The Ninth Circuit clarifies what is needed to have an Article Three standing in court. To have Article Three standing, a plaintiff alleges that there has been an injury to himself in terms of “an invasion of legally protected interests,” which is concrete and not hypothetical. 

Under 604 of the Fair Credit Reporting Act (FCRA), a consumer report or a credit check may be obtained on a consumer for employment purposes. An employer can get into trouble and face a class-action lawsuit, if a formal standalone disclosure document, required under the FCRA, is not provided and authorized by the employee or the consumer when checking the credit of an employee obtaining a consumer report. If the document is not provided and authorized, the employer opens himself up for litigation.

The employer is liable to provide the consumer with clear and conspicuous disclosures, which refers to the clarity of the document. Article Three, related to FCRA, can have a standing in court when a plaintiff alleges that the report was not provided or that it was not standalone nor clear. 

What does the 604 FCRA document require?

 This draws attention to the two most important things that have to be kept in mind when providing an employee with a disclosure document; firstly, it has to be clear, with no extra wordings. Secondly, it needs to be separate and standalone. These are pretty much the only requirements under the Fair Credit Reporting Act. 

For example, in the case of Ruiz vs. Shamrock Foods Company 2020, the plaintiffs alleged that there was a violation of the Act as there was extraneous information in the disclosure that they received. However, they did not provide any substantial evidence which proved that the plaintiffs found the document confusing, or that they would not have signed it if the report was according to the FCRA standards. Hence, the Ninth Circuit did not find Article Three standing in this case. Although the disclosure was provided and was standalone, the document had a lot of extra information besides the standard clauses. 

Another Ninth Circuit decision was during the Saeed vs. MI LLC, 2017 case, where the Ninth Circuit did not find Article Three standing. The disclosure document was standalone but had extraneous information in it, and if Saeed had fought more robustly, he might have won the case. However, the evidence produced showed that the plaintiff would not have signed the document and consented to the credit pool if it was according to the FCRA standards and only contained the required information. This was based on the fact that the plaintiff had alleged that he had been deprived of their ability to authorize a meaningful credit check. Due to the wordings of this allegation, the Ninth Circuit decided not to find Article Three standing.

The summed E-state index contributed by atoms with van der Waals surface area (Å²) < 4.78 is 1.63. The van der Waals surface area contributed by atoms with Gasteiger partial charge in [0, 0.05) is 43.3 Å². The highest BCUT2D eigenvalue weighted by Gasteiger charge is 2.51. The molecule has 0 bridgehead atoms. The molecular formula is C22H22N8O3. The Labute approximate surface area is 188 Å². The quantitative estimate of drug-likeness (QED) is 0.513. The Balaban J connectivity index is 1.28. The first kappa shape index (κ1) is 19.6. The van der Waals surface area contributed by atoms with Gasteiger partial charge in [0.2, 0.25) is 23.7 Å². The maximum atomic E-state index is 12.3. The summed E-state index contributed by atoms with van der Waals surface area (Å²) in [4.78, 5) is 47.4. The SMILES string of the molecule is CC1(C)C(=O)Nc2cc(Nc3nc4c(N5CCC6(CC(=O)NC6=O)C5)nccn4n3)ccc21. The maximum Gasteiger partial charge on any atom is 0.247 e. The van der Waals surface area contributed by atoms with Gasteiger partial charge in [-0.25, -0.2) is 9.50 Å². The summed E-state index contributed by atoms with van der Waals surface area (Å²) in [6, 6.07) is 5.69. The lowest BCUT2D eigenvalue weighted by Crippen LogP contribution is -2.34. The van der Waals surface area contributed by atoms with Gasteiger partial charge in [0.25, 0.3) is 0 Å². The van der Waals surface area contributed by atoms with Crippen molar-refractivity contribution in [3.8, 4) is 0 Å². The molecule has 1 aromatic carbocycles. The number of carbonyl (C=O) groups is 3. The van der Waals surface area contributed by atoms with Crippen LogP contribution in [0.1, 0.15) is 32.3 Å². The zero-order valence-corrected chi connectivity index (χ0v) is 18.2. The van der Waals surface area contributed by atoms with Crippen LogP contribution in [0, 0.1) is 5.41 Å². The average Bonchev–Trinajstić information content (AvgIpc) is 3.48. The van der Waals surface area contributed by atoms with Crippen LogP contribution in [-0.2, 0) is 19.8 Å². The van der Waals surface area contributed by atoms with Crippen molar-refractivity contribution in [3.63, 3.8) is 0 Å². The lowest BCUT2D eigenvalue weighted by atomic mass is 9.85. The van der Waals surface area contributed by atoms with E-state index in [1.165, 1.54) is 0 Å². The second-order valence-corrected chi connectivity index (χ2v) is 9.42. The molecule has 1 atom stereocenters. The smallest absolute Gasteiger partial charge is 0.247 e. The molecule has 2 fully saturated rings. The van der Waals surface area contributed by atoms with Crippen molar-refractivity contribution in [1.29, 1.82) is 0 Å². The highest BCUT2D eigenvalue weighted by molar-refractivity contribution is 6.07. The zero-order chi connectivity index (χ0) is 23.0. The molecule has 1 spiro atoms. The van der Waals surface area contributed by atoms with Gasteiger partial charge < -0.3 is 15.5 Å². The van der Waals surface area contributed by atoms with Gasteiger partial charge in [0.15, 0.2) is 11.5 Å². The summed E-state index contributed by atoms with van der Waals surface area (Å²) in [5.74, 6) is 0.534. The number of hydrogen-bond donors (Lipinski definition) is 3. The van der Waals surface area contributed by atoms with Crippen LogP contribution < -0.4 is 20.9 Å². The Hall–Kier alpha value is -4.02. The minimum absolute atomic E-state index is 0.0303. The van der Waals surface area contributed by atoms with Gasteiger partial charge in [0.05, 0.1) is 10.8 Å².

For Article Three to hold, the plaintiff has to prove that there have been violations to the FCRA standards. Although they did provide the evidence in Saeed’s case, the phrasing of the evidence led the court to infer that he would not have signed the authorization for the credit check if the document was what it originally had to be. 

Hence, that is the difference. If there is extra information in the document or the language is confusing, it changes the meaning of the disclosure, taking the context out of the paper, which leads to the consumer going unprotected. Additional language in the document dilutes the original content, and that’s where the case began when Saeed filed the lawsuit. He alleged that the extra information made the document sound different, and that’s why he signed it, but if it were like the original document, he would not have signed it. 

The judge agreed with the above argument. Although the plaintiffs in the Ruiz case had alleged that they were deprived, and were trying to piggyback on the Saeed case, they did not offer substantial evidence regarding their deprivation or found the document confusing. Therefore, the Ninth Circuit declared Article Three not standing, as there was no evidence to show any depravity. 

What should an employer do?

Examples of these two cases show that an employer has to most importantly make sure to provide employees or potential employees clear and standalone disclosures during the interview process, according to the FCRA regulations. There should not be any modifications of the wordings, nor should anything be removed. It has to be treated like the Bible. Because adding additional information, or removing the existing words, takes away the root purpose of a formal document. And legally, it opens the employer up for litigation by violating the laws of FCRA. 

Additionally, before starting credit checks for employment purposes, it is essential to have the firm’s attorney, an FCRA attorney, and a business attorney present to ensure the document is within the law. If a clause has to be tweaked, which is not recommended, but attorneys are more than essential to be present if it has to be attorneys. In case, if there is neither an FCRA attorney nor a business attorney available, reach out directly to ADP or Paychecks, or similar companies who process your payroll, and they will provide the correct guidance. It may not be legal advice, but they will point towards the right direction, in order how to go about the procedure. Some employers do not provide the disclosures to their employees before running a credit check or try to violate the FCRA regulations by having modified disclosures, which is inappropriate and can only lead to litigation. Hence, to ensure an employer’s legal safety, an employer has to provide a clear and standalone document to the employee before a credit check. 

 The disclosures must be standalone and conspicuous. If the document is not separate nor explicit, then there’s a possible violation. So, the disclosures should be provided before credit checks and should be clear and distinct. And most importantly, have an attorney present to make sure no laws are being violated.